Nomin Ujiyediin / KGOU

Kaye Burlison remembers what the Santa Fe train station looked like in her youth: rusted metal canopies that stained the building’s limestone exterior, and windows fogged up from the uneven temperature control inside.  

“It was rust-colored instead of cream, so it was definitely in disrepair, ” Burlison said.

Oklahoma Gov. Mary Fallin appears following a news conference in Oklahoma City, Tuesday, Nov. 21, 2017.
Sue Ogracki / AP

Oklahoma legislators won’t have time to go last-minute Christmas shopping--Gov. Mary Fallin will call legislators back to the state capitol for a second special session that will begin on Dec.18.

Gulfport Energy Corp. offices at 3001 Quail Springs Pkwy. in Oklahoma City.
Brent Fuchs / Journal Record

One Oklahoma City-based driller’s credit line was recently increased, which could be a sign the business is doing well.

Laura Knoll, KGOU

I’m Dick Pryor, general manager of KGOU Radio, and this is the Manager’s Minute.

We have exciting news to share this week.  

KGOU is now broadcasting from a transmitter near Clinton to listeners across a large part of western Oklahoma.

On December 1, Cameron University transferred the license for the transmitter to the University of Oklahoma and KGOU.

The addition of the Clinton transmitter increases the reach of KGOU’s broadcast signal to 32 counties.

Dustyn Rappe / Oklahoma Watch

A controversial practice of shutting children alone in small closet-like rooms to control their behavior has led Oklahoma parents to withdraw their children from school, seek police intervention and take legal action.

Gabriel Hongsdusit / Reveal

Across the country, criminals are arming themselves in unexpected ways. In Florida, they’re stealing guns from unlocked cars and gun stores. In other places, they’re getting them from the police themselves, as cash-strapped departments sell their used weapons to buy new ones. On this episode of Reveal, we learn where criminals get their guns and what cars can teach us about gun safety.

Inside A Judge’s Rehab: Unpaid Work At A Local Coca-Cola Plant

Dec 4, 2017
While at SOAR in Ada, Okla., defendants must work full time for free at a local Coca-Cola bottling plant and other companies, under threat of prison if they don’t comply.
Shane Bevel / Reveal

Retired Oklahoma Judge Thomas Landrith is hailed as a hero of criminal justice reform.

He started the first rural drug court in the nation and has reaped awards for sending defendants to treatment rather than prison. Most judges in the state model their drug courts after his.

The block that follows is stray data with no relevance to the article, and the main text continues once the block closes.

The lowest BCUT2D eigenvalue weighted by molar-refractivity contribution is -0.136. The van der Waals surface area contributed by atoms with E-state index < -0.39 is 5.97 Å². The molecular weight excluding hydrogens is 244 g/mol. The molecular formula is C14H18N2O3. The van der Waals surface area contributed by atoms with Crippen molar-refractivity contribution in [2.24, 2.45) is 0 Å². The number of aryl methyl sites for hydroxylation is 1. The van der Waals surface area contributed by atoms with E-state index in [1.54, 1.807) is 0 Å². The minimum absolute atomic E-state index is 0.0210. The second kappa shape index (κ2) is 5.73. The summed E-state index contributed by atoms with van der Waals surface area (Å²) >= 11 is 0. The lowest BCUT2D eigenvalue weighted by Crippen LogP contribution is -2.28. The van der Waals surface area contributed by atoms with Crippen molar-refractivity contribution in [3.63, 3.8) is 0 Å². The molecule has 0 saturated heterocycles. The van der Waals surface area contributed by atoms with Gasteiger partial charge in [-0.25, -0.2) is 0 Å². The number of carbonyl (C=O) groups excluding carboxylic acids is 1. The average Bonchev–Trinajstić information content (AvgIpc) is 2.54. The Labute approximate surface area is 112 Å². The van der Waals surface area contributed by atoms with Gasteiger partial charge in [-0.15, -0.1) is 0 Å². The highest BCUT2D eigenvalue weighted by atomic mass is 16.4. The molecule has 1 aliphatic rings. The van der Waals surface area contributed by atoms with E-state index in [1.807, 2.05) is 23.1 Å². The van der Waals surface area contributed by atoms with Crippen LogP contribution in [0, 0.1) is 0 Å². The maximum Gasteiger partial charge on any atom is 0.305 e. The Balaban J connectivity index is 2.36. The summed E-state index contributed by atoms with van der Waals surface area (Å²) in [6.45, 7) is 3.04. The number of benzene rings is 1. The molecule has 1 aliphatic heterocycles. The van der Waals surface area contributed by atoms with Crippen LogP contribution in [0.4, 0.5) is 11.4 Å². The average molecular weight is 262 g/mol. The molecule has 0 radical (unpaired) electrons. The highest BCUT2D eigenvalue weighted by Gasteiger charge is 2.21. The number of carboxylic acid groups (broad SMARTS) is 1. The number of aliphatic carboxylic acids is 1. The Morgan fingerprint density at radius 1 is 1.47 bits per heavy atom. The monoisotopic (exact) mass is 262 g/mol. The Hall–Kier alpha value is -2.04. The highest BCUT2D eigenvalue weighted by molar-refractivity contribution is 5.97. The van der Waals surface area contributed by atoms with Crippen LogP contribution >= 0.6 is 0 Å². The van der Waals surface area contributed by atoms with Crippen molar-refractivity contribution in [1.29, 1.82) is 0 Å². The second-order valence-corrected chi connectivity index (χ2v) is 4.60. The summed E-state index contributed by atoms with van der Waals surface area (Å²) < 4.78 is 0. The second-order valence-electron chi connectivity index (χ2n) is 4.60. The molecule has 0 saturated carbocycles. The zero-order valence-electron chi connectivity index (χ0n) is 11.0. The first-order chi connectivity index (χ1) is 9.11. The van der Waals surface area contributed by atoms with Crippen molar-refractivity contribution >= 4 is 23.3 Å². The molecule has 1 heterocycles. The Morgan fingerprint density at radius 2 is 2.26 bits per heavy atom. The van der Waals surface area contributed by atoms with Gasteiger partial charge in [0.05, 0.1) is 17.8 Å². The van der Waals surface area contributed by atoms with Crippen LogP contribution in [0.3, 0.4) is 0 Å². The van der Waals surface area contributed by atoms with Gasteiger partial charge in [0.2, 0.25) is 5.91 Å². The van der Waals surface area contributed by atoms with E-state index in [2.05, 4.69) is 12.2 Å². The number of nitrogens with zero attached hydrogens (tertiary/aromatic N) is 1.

File / AP Photo

 

 

The Oklahoma Department of Corrections is requesting a one billion-dollar increase in funding. DOC officials say the funding is long overdue.

The $1.53 billion budget includes plans to increase staff pay, build two new medium security prisons and expand rehabilitation programs aimed at reducing recidivism rates.

DOC Spokesman Matt Elliott told KGOU, some state prisons are in need of things like locks and sewage system repairs.

Oklahoma Watch

The state’s multicounty grand jury is looking into allegations of financial mismanagement at the Oklahoma State Department of Health as top officers continue to resign or get forced out in the wake of the agency’s sudden cash crunch.

Emily Wendler / StateImpact Oklahoma

Education leaders in Oklahoma say Gov. Mary Fallin’s executive order on school consolidation oversimplified a very complicated issue.

The November 21 order directs school districts that don’t spend at least 60 percent of their budget on instruction to consolidate administrative staff with other districts. A strict interpretation of this rule would force most Oklahoma school districts to cut an administrator, or a support staff person, and then find a way to split that cost with a neighboring district.

Former Mexican Ambassador to the U.S., Arturo Sarukhan Casamitjana, pauses before answering question during his interview with the Associated Press in Washington, Monday, Jan. 26, 2009.
Pablo Martinez Monsivais / AP

The United States and Mexico have a daily economic impact on each other, but citizens of both countries often don’t grasp the importance of the U.S.-Mexico relationship and how necessary cooperation is, according to a former Mexican ambassador.